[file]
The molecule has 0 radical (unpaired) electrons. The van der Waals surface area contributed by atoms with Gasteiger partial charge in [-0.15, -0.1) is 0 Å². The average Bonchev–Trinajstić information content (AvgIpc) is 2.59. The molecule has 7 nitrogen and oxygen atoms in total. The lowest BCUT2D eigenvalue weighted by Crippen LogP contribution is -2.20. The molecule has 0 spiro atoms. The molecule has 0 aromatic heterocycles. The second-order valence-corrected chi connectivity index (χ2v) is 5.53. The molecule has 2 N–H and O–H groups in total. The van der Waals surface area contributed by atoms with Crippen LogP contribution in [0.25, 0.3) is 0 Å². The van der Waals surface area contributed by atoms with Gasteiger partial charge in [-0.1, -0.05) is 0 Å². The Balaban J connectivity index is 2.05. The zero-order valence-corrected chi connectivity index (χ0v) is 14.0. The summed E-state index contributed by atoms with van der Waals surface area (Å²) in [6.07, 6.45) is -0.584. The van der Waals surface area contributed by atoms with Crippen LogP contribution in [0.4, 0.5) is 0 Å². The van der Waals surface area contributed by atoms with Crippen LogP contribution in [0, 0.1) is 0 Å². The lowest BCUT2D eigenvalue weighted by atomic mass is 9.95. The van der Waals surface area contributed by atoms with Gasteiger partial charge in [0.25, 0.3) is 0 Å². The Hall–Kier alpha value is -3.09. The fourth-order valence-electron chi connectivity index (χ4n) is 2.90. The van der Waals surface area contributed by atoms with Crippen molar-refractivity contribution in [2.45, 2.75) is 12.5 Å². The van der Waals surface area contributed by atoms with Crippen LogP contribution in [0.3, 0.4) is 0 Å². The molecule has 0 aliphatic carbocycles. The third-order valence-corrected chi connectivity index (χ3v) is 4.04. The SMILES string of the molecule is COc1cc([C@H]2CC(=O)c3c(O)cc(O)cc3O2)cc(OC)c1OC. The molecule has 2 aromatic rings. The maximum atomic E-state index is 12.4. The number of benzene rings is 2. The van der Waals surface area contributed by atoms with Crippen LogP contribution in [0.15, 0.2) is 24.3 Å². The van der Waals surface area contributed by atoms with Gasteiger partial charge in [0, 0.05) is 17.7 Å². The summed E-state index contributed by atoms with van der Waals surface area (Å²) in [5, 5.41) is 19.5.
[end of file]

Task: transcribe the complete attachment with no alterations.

The molecule has 0 radical (unpaired) electrons. The van der Waals surface area contributed by atoms with Gasteiger partial charge in [-0.15, -0.1) is 0 Å². The average Bonchev–Trinajstić information content (AvgIpc) is 2.59. The molecule has 7 nitrogen and oxygen atoms in total. The lowest BCUT2D eigenvalue weighted by Crippen LogP contribution is -2.20. The molecule has 0 spiro atoms. The molecule has 0 aromatic heterocycles. The second-order valence-corrected chi connectivity index (χ2v) is 5.53. The molecule has 2 N–H and O–H groups in total. The van der Waals surface area contributed by atoms with Crippen LogP contribution in [0.25, 0.3) is 0 Å². The van der Waals surface area contributed by atoms with Gasteiger partial charge in [-0.1, -0.05) is 0 Å². The Balaban J connectivity index is 2.05. The zero-order valence-corrected chi connectivity index (χ0v) is 14.0. The summed E-state index contributed by atoms with van der Waals surface area (Å²) in [6.07, 6.45) is -0.584. The van der Waals surface area contributed by atoms with Crippen LogP contribution in [0.4, 0.5) is 0 Å². The van der Waals surface area contributed by atoms with Crippen LogP contribution in [0, 0.1) is 0 Å². The lowest BCUT2D eigenvalue weighted by atomic mass is 9.95. The van der Waals surface area contributed by atoms with Gasteiger partial charge in [0.25, 0.3) is 0 Å². The Hall–Kier alpha value is -3.09. The fourth-order valence-electron chi connectivity index (χ4n) is 2.90. The van der Waals surface area contributed by atoms with Crippen molar-refractivity contribution in [2.45, 2.75) is 12.5 Å². The van der Waals surface area contributed by atoms with Crippen LogP contribution in [0.3, 0.4) is 0 Å². The molecule has 0 aliphatic carbocycles. The third-order valence-corrected chi connectivity index (χ3v) is 4.04. The SMILES string of the molecule is COc1cc([C@H]2CC(=O)c3c(O)cc(O)cc3O2)cc(OC)c1OC. The molecule has 2 aromatic rings. The maximum atomic E-state index is 12.4. The number of benzene rings is 2. The van der Waals surface area contributed by atoms with Crippen LogP contribution in [0.15, 0.2) is 24.3 Å². The van der Waals surface area contributed by atoms with Gasteiger partial charge in [0, 0.05) is 17.7 Å². The summed E-state index contributed by atoms with van der Waals surface area (Å²) in [5, 5.41) is 19.5.